Chris Ryan from the Melbourne Institute of Applied Economic and Social Research [Melbourne Institute] published an excellent paper in the Economics of Education Review in 2013 that is an important contribution to the highly charged debate surrounding the question of student achievement in the Programme for International Student Assessment. [PISA].
The research reminds us that Australian school student achievement in reading and mathematical literacy has fallen in the PISA studies since 2000. Ryan states:
This study finds that these declines were widespread in the student population, affecting both males and females. However, the decline in reading literacy occurred throughout much of the achievement distribution, while the decline in mathematical literacy was more pronounced at the top of the distribution (there were fewer high performing students in 2009 compared with 2003). Declines in both literacy domains were apparent across the entire distribution of schools, however, the falls in school performance were more apparent in private schools than in the government-run school systems in Australia. The declines were not associated with many other characteristics of schools, including many factors that might have been thought to be associated with school performance.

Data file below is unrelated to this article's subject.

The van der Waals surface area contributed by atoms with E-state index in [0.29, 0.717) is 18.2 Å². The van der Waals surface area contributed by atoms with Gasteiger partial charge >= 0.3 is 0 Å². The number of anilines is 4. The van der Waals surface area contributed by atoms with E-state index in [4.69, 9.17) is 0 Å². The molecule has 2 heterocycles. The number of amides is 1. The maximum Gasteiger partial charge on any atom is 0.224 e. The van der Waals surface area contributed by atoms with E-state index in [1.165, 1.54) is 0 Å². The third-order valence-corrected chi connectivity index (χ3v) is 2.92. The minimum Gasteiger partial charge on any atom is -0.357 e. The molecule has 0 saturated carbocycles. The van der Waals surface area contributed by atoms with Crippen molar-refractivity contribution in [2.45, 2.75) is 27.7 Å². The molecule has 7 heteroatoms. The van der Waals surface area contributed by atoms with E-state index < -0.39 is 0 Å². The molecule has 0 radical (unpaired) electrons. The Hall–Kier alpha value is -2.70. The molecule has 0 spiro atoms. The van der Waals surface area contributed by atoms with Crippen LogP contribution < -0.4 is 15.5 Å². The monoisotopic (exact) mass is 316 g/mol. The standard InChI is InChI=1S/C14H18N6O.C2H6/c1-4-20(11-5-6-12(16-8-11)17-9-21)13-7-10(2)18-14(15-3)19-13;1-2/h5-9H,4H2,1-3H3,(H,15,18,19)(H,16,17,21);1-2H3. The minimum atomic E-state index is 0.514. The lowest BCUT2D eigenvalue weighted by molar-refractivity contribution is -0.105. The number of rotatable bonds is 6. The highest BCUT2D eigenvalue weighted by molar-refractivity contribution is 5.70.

The work encourages nuanced consideration by all when considering the notion of achievement decline and thus the implications for [multiple] policy responses. Ryan’s findings in relation to school performance showed that the decline in performance occurred in private schools that had received substantial increases in public funding. He rightly points out this appears to confirm/support other research that suggests the
impact of resources on school achievement is, at best, quite modest.
Certainly this paper is a solid contribution to the debate around student achievement, “Gonski” funding and the broader debates around education budgets and all those involved in the field should familiarise themselves with this research.
- Economics of Education Review – Science Direct [Purchase]
- Melbourne Institute
- Associate Professor Chris Ryan